JR: I’ve always believed in the importance of never showing your opponent the same thing over and over again. Back when you used to compete in kumite, did you ever switch-up your fighting style? Or did you pretty much stay the same throughout your fight?
BC: When I first started? Yes, I did, and then what happened was – it didn’t matter. Every tournament, my first match – Peter Ciolfi, Peter Ciolfi, Peter Ciolfi – it used to go back and forth – he’d win some, I’d win some, but eventually, people were getting on to the way that I fought, so I had to change and that was it. So now when we’re teaching the sparring strategies, what we’re trying to do is teach people by giving them the benefit of the experience that we’ve already gained, without them having to take all of these years to figure out what they’re doing wrong. It’s the short track to becoming a better fighter. So instead of taking ten years, in one or two days, you can start to make a change – and I’m not talking about changing your basis as a fighter. For me, all I changed was the angle that I came in at, because I used to be more straight, so I started moving to the side – I’d dance a little bit on the outside and then I’d take a slight angle, break my timing, and then Boom! And that would be it – I’d work my way around the ring a little bit. You watch so many fighters today – they’re just not using the ring at all. They’re not making the centre referee work hard enough.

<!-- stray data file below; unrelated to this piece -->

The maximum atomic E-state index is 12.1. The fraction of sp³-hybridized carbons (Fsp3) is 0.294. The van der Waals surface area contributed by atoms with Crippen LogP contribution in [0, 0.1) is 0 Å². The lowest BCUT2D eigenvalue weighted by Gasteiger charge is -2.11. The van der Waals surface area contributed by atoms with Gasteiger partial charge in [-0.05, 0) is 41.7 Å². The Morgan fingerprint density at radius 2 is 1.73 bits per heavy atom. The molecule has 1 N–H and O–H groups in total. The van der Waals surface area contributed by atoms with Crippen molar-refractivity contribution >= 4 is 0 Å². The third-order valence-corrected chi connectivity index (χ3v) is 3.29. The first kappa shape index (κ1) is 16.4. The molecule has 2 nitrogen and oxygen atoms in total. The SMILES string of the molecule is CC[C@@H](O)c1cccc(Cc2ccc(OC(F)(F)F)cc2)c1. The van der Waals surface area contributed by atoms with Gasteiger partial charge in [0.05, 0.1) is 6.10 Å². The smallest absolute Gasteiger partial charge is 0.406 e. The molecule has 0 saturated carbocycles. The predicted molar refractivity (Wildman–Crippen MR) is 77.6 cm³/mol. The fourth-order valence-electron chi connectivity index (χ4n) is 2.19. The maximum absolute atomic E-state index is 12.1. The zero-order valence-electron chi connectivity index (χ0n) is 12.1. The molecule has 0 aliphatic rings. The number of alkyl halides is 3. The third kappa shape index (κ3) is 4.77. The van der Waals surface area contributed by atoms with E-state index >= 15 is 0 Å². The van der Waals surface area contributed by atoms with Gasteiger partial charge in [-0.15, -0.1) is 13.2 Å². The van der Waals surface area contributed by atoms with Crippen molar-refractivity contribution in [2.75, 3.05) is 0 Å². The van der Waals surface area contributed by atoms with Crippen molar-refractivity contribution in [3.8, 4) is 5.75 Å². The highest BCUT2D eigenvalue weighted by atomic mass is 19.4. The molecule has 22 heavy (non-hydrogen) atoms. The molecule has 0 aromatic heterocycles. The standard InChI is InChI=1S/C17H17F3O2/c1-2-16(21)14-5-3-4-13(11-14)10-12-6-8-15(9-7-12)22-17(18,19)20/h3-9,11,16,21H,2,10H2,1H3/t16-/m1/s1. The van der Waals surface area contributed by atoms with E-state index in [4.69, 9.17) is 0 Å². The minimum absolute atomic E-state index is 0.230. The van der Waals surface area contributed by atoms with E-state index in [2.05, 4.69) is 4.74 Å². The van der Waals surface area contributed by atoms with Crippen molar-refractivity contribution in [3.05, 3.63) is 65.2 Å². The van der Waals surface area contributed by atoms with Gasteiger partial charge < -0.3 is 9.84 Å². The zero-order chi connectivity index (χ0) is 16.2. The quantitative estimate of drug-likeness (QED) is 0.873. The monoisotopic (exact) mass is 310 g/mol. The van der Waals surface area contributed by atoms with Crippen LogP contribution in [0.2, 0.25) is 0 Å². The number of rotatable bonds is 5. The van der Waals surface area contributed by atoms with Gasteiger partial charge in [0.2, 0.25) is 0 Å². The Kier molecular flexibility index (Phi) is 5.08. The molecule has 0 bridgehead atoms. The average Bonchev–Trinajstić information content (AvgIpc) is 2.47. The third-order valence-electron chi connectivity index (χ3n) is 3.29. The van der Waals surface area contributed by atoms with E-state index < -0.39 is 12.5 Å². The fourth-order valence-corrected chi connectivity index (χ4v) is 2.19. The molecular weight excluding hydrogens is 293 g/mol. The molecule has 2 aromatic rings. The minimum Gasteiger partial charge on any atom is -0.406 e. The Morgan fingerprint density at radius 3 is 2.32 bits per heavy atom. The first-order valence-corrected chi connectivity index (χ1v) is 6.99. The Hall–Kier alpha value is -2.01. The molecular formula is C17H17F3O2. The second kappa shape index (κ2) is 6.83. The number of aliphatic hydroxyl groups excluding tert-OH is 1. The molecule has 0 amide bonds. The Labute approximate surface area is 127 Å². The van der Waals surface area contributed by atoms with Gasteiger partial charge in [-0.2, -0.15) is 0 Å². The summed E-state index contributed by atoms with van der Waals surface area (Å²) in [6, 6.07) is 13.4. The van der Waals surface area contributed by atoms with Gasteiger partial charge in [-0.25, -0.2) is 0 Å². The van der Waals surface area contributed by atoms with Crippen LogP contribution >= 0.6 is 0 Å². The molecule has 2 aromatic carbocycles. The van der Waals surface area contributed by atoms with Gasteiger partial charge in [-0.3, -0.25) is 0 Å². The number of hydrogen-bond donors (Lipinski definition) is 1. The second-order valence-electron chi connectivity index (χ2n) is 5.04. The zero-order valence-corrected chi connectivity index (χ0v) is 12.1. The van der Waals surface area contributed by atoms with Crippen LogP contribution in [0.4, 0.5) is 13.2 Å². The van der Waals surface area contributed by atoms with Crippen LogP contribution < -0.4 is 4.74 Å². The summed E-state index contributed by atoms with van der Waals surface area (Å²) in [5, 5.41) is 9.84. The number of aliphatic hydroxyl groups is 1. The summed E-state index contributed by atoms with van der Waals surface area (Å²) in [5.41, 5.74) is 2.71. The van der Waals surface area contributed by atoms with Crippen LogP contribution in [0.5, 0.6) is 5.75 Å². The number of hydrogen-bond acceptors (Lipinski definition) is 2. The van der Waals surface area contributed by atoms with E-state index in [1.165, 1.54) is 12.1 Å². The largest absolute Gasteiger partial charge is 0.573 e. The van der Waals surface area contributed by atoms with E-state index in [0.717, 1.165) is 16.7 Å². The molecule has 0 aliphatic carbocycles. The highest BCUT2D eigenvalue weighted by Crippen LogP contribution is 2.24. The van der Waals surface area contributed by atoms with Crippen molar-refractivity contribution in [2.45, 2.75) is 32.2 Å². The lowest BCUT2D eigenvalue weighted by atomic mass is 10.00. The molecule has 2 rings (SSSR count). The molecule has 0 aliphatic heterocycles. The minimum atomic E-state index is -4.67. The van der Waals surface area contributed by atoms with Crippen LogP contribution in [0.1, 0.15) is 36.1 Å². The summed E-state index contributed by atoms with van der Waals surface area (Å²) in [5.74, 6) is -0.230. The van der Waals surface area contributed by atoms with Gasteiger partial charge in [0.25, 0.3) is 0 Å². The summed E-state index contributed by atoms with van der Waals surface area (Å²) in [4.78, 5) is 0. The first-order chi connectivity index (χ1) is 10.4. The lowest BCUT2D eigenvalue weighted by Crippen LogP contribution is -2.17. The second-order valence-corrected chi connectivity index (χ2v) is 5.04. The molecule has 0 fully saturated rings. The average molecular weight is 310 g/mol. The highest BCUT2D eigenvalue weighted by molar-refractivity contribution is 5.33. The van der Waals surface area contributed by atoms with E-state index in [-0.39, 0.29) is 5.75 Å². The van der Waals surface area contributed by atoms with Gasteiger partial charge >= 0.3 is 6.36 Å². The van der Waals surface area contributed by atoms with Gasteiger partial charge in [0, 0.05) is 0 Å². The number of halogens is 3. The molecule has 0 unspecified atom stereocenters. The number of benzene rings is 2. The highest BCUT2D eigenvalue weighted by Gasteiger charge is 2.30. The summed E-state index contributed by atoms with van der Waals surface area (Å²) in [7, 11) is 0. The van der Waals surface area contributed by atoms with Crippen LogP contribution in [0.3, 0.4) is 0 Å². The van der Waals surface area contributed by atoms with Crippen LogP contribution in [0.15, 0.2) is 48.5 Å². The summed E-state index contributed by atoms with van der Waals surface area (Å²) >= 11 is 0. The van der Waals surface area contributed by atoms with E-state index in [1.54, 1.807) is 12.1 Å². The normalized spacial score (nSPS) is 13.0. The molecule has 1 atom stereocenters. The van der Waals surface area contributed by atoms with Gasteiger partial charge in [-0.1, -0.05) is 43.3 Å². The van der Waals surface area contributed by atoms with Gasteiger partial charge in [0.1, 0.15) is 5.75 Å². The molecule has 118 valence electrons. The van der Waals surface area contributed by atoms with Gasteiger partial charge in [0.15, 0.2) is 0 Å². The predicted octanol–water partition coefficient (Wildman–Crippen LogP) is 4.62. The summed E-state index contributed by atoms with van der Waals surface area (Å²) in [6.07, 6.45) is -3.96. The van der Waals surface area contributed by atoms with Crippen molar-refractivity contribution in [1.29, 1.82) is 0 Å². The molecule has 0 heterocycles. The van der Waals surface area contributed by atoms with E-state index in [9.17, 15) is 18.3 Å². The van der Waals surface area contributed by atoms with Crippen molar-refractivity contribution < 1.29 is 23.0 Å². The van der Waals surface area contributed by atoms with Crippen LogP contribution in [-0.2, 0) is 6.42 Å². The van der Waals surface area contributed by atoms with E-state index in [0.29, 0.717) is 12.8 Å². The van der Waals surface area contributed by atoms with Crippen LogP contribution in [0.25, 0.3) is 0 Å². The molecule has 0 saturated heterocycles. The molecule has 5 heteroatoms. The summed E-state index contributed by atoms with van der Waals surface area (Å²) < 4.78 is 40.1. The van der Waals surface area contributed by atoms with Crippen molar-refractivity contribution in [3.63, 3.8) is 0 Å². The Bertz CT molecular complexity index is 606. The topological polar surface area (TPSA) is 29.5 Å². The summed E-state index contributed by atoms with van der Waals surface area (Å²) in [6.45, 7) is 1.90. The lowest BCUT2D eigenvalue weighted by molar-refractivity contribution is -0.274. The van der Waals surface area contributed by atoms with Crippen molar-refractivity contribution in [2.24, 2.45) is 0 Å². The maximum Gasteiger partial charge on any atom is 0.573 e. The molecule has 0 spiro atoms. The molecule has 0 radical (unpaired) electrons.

JR: What’s a common mistake that most karateka make when just starting out?
BC: People get discouraged because they try to learn too much all at once. If you learn one new thing a night – that’s good, you tried… but people get discouraged, and then that’s it – they quit. Where if they just didn’t set their sights so high at the beginning, and instead looked at what they learned and not at what they didn’t learn, then they wouldn’t get as discouraged. You don’t have to learn everything all in one night.
For a more detailed biography of Sensei Brad Cosby, as well as some personal stories of his training with Shintani Sensei, please read the article in the July 2008 Harmonizer.